Some states look to make texting while driving primary offense
Some states in the United States have primary texting and driving laws where police officers can pull a driver over for the offense of texting behind the wheel without needing an additional reason. Police officers in states that have secondary texting and driving laws cannot pull a driver over for only texting while driving and have to pull the driver over for another reason. States that have secondary texting and driving laws are looking at sister states with primary laws and are considering a change.
Texting and driving is one of the main ingredients to distraction caused car accidents today, and states that have secondary texting and driving laws say they might as well not have any law regarding the action because it is so hard to enforce. To begin, the enforcement of texting bans is more difficult than the enforcement of cell phone bans because drivers tend to keep their phones below the line of the window when texting. Secondly, the offense is harder to regulate in states with secondary texting and driving bans because officers must first pull over the driver for a different reason.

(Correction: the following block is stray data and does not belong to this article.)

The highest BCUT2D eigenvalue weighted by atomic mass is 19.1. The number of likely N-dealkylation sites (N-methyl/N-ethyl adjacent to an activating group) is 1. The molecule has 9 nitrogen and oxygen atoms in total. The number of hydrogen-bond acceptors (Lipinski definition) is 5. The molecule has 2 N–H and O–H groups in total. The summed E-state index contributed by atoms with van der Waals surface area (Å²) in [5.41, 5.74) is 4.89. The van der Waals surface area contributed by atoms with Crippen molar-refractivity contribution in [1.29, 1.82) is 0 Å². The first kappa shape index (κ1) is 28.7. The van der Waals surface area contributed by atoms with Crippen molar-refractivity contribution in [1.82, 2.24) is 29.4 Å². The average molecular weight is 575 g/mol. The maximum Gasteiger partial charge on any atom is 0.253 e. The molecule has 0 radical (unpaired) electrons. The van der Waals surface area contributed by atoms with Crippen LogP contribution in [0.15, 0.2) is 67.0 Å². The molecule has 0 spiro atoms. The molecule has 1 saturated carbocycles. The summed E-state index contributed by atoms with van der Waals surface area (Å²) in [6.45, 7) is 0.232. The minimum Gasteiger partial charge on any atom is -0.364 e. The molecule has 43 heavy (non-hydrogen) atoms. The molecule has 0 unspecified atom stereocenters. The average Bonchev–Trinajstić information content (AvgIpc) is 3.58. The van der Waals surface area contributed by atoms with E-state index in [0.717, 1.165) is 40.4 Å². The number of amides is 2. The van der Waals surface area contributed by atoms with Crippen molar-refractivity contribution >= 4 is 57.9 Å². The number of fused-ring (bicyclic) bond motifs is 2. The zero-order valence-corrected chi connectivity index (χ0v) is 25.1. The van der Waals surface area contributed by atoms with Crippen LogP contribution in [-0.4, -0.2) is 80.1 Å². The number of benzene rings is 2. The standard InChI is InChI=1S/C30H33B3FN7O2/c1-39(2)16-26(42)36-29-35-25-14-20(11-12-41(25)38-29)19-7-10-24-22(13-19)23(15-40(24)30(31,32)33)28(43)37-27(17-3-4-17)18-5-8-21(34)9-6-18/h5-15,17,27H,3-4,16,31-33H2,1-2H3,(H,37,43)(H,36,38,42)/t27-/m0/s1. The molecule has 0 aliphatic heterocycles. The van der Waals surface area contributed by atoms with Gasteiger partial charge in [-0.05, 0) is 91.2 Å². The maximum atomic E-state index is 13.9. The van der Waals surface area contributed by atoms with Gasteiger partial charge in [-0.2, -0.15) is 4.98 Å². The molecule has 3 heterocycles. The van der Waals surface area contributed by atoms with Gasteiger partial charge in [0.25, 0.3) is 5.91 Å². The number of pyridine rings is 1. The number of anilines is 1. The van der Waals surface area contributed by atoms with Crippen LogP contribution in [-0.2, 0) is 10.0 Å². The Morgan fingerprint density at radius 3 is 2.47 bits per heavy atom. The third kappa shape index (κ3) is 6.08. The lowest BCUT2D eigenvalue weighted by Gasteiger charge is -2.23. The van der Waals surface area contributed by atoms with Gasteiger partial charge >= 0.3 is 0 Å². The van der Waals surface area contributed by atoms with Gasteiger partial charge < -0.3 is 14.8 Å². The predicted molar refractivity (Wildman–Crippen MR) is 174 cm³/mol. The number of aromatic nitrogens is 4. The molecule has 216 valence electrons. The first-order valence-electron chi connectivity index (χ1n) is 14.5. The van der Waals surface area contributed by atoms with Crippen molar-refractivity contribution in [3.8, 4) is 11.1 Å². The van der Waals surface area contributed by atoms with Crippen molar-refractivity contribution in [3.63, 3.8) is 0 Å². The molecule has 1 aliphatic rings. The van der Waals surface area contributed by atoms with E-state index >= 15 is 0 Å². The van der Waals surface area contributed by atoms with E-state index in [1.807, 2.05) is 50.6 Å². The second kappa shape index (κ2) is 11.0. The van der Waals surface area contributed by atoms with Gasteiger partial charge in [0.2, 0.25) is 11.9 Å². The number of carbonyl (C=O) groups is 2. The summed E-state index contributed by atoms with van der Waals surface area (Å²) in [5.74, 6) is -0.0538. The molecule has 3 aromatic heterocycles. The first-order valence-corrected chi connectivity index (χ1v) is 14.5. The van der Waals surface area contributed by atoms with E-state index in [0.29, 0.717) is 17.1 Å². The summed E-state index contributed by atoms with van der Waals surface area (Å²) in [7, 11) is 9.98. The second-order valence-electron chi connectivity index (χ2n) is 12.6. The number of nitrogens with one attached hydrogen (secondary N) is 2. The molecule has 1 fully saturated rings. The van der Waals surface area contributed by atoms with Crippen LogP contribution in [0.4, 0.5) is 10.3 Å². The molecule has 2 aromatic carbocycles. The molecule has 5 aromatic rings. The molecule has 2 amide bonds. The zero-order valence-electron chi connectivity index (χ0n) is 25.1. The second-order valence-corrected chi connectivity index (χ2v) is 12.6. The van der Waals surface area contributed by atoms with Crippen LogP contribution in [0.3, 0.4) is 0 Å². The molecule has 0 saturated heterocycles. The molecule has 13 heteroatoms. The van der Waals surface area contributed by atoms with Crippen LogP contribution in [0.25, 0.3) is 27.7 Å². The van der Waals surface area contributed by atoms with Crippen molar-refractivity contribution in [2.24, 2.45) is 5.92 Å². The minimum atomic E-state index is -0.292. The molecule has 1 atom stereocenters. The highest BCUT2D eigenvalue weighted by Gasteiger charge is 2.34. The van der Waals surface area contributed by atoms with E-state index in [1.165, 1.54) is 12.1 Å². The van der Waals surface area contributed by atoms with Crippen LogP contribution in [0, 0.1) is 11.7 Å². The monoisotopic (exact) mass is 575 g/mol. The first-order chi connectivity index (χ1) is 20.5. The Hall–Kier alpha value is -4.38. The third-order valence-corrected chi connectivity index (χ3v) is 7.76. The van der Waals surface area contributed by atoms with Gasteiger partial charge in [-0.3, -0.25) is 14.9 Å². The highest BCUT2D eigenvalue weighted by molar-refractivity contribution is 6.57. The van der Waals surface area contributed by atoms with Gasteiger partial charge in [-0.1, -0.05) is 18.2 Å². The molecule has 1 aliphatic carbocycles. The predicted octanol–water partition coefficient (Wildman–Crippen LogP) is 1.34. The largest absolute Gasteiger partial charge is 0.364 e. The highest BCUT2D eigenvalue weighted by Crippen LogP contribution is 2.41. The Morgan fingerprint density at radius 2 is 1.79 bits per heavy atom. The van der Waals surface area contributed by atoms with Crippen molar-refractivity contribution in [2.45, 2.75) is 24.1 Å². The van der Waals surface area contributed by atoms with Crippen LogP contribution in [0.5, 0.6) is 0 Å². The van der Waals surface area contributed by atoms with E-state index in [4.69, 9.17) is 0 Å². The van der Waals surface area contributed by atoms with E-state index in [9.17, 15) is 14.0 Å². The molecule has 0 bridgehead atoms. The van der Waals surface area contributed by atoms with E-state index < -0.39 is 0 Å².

There is a clear difference in the enforcement of texting while driving bans in states that have converted from secondary to primary texting bans. The state of Washington saw the number of citations for texting while driving increase by 143 percent when it changed its texting ban from a secondary to primary law. The state of New Jersey had a similar experience. New Jersey groups talking and texting violations together in its statistics. The state issued just 1,000 talking and texting violations per month when the texting law was a secondary law. Under the primary texting law nearly 10,000 citations have been issued each month.
Source: Buffalonews.com, “Push is on to make messaging while driving a primary offense,” Tom Precious, 5/9/11